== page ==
There are issues of history, intellectual and political, with which I am uneasy, for instance, the highly contentious claim (p. 188) that, by the time of Napoleon’s death blow, the Holy Roman Empire ‘had long been a joke’. Much recent work has highlighted the Empire’s 18th-century vitality. Moreover, its borders were not unstable in the way that Emslie supposes (p. 189). The Reich of blessed memory was not a state, more a legal and a cultural framework – a point relevant to Die Meistersinger. Its millennium in existence surely answers the writer’s question (p. 286): why a thousand years for the (successor but one) Third Reich? Emslie’s early references to Hegelian ‘synthesis’ may mislead the reader through employment of too positive a term. Hegel never employed the all-too-common formula, thesis–antithesis–synthesis, which vulgarises the sublating concept of Aufhebung: an invaluable, well-nigh untranslatable term for German cultural commentary, encompassing negation, preservation, mediation and more. ‘Mediated unity’ is probably as good as one can get; yet, if one can employ the German term Volk, surely one can Aufhebung too. Emslie does later (p. 235), though in a way that implies final resolution, rather than an invitation to further negation. This may or may not be what Wagner wanted. I do not think that he achieved it, even, as Emslie suggests, in Parsifal, and it is certainly not what Hegel meant. It seems to be implied in a ‘thereafter’ (p. 21) that Schopenhauer was a chronological successor rather than contemporary to Hegel. That ‘thereafter’ should pertain to most Schopenhauer reception, Wagner’s included, but not to Schopenhauer himself, an important point given his chronological proximity to the German Romantics. However, the thesis of Wagnerian presentiments concerning Jürgen Habermas, via Hegel’s Jena writings (p. 46) – the latter more important, I think, than Emslie allows – is a fascinating prospect, which deserves further attention.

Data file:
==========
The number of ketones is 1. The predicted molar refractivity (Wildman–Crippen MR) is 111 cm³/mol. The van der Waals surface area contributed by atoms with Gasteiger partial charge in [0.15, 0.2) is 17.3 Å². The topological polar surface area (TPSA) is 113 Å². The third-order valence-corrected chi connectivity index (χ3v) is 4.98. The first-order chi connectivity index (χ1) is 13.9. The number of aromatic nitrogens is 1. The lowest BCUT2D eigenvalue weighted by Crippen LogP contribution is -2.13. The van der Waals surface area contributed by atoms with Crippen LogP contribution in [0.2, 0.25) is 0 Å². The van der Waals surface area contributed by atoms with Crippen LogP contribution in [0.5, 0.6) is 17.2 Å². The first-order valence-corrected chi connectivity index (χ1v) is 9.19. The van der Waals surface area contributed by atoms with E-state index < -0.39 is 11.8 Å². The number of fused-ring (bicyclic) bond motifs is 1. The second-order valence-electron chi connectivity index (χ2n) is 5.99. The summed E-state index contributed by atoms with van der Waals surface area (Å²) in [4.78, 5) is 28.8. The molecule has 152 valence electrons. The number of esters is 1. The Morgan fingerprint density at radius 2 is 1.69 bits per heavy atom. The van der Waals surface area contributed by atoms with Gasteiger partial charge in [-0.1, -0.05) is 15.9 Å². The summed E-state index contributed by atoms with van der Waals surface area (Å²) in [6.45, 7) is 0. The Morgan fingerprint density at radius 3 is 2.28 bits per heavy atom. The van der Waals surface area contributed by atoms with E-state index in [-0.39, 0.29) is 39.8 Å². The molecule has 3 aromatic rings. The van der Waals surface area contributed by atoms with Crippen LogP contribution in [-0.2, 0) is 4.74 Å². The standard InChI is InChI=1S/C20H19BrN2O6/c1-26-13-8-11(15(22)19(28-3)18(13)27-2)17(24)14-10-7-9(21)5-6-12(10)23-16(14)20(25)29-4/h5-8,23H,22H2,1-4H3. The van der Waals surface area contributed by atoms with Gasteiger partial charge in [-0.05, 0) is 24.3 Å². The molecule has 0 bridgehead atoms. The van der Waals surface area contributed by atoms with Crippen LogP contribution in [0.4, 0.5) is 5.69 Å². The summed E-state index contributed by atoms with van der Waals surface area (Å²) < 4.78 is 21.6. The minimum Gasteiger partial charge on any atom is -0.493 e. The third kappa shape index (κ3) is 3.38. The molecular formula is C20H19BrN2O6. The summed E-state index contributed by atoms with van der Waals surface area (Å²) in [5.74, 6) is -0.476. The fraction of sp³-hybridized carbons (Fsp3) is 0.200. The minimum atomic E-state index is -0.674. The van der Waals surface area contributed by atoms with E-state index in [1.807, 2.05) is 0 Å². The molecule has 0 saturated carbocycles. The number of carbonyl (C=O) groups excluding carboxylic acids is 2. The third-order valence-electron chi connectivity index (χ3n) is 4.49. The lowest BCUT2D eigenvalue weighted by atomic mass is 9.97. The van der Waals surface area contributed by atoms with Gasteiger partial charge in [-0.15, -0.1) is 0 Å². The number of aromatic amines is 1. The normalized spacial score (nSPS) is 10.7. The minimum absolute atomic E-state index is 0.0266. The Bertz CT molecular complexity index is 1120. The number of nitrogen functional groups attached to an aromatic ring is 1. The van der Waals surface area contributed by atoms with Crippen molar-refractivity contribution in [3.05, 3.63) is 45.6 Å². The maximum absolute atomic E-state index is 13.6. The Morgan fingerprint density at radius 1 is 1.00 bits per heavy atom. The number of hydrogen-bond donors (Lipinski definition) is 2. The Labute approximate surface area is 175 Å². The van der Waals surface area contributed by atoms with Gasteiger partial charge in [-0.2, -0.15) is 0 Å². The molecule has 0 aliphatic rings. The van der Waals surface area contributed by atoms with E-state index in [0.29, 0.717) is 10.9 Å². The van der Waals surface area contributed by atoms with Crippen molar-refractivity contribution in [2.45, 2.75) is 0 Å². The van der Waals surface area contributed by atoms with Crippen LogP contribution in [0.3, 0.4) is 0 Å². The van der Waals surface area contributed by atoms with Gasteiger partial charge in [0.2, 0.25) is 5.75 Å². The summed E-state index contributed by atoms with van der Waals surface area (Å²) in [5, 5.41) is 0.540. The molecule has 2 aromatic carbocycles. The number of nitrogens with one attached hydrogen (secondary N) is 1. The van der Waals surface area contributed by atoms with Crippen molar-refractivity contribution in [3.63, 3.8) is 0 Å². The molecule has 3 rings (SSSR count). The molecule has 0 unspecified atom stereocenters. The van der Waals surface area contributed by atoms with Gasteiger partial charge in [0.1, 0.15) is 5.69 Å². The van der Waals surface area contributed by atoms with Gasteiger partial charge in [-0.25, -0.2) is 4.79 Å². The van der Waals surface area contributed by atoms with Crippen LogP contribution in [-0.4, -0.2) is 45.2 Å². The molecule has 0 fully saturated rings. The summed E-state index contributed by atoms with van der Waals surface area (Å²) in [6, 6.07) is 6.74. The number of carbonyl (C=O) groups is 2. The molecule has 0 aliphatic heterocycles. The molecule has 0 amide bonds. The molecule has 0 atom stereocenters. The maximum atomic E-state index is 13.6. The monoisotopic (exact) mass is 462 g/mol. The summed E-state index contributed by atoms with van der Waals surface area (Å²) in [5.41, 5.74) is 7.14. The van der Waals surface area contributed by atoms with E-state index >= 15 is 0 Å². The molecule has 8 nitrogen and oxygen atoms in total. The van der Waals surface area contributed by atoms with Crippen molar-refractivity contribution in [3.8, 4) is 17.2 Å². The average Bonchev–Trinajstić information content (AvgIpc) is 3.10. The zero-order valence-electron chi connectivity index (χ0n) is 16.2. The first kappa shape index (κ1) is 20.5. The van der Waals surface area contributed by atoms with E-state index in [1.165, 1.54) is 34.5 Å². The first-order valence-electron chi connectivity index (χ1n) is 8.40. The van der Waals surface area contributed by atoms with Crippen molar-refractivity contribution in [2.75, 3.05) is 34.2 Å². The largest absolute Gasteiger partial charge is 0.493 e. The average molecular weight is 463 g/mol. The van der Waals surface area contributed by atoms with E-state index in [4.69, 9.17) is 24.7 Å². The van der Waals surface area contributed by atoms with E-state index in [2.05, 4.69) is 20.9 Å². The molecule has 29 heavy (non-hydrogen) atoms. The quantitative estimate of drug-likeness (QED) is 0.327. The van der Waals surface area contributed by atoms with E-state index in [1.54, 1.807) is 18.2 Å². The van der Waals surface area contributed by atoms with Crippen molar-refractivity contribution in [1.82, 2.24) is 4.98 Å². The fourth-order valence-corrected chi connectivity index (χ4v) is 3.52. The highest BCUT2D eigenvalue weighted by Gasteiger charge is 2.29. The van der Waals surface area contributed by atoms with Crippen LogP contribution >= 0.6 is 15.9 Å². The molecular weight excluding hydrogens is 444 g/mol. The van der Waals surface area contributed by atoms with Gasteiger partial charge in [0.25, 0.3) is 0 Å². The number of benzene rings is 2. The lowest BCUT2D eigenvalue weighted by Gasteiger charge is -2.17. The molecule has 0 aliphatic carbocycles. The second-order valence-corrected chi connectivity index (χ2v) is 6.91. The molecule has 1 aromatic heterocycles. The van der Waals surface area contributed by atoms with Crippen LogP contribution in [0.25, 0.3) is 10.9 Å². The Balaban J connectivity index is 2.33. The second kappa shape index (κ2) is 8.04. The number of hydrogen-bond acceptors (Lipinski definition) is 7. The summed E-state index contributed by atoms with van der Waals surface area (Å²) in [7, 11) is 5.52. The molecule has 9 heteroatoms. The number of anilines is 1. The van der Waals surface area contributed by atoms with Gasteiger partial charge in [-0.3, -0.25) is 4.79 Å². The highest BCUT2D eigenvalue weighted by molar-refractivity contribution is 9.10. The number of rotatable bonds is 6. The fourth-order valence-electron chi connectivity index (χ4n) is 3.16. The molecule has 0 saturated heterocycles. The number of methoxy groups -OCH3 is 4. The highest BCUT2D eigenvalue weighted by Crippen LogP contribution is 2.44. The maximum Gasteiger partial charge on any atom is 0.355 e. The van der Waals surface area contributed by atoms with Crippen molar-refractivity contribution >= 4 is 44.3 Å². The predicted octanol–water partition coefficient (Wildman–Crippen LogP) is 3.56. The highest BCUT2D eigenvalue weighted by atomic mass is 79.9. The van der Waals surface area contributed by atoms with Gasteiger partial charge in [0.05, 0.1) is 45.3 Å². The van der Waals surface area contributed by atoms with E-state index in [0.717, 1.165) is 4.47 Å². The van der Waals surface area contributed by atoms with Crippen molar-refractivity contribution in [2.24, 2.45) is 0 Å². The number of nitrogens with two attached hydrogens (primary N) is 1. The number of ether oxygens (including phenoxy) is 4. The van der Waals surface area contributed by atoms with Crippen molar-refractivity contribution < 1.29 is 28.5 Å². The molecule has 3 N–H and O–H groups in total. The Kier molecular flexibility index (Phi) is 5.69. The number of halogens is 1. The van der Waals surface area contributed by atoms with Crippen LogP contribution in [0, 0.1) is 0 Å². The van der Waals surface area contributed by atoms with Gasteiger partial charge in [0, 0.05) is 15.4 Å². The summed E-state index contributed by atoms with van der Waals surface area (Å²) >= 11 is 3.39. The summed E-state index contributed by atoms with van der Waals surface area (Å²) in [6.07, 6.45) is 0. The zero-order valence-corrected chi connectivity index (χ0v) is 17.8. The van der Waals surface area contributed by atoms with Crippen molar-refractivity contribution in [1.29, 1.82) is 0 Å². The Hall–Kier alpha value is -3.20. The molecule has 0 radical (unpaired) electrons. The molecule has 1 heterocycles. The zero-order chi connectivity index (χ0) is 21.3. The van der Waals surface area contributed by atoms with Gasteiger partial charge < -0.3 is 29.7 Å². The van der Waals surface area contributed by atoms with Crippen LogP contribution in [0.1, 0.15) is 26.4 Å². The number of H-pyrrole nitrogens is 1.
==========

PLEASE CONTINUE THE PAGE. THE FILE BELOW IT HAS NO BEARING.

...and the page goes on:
An interesting point made is that drama ‘as genre is customarily focused on individuals and all its greater connotations (whether Fate, the Gods, the tribe, the nation, class struggle etc.) are difficult to dramatise in terms other than in the destinies of subject/actors’ (p. 138). It is a pity Emslie goes on to say that whilst ‘this is not an uninteresting conundrum – Marxist aesthetic theorists, for instance, tore into each other in the early decades of the twentieth century as they tried to come to terms with all the issues it raised – it is not strictly relevant here.’ For it is highly relevant to Wagner, whether in analysis of his own works or his legacy to theorists of different hues, and indeed to artists of the 20th century. Schoenberg springs immediately to mind, likewise Brecht; so does Die Meistersinger. Wagner’s dramas are distinguished from treatises in various ways, but one is the inherent tendency for radicalisation in drama, or at least in successfully dynamic drama. Ideas, abstractions, ‘greater connotations’, call them what one will, may at some level actually be more deeply probed through dramatic than analytical means, partly because of the way characterisation allows such exploration. This is not quite what Wagner says in Opera and Drama, but nor is it remote from that. It would have been interesting to hear more from Emslie on this, not least given his subsequent concentration upon nation and race. However, no book will be able to address everything; to suggest fruitful tangents on which the reader may choose to embark is a good deal of its purpose. Likewise, given Emslie’s continual, quite justified, insistence on the centrality of heterosexual love – the qualifier is usually attached – I wondered whether we should at some point be treated to a ‘queering’ of Wagner. There is certainly ripe material here; a starting point might have been Hans Werner Henze’s divining ‘something disagreeably heterosexual […] in all those rampant horn calls’ heard in Götterdämmerung (Bohemian Fifths: An Autobiography, tr. Stewart Spencer (Princeton, NJ, 1999), 207). Sadly, that was not to be, the sole, brief mention of homosexuality (p. 121) leading nowhere in particular. Perhaps the purpose was simply to suggest; again, a single book cannot accomplish everything.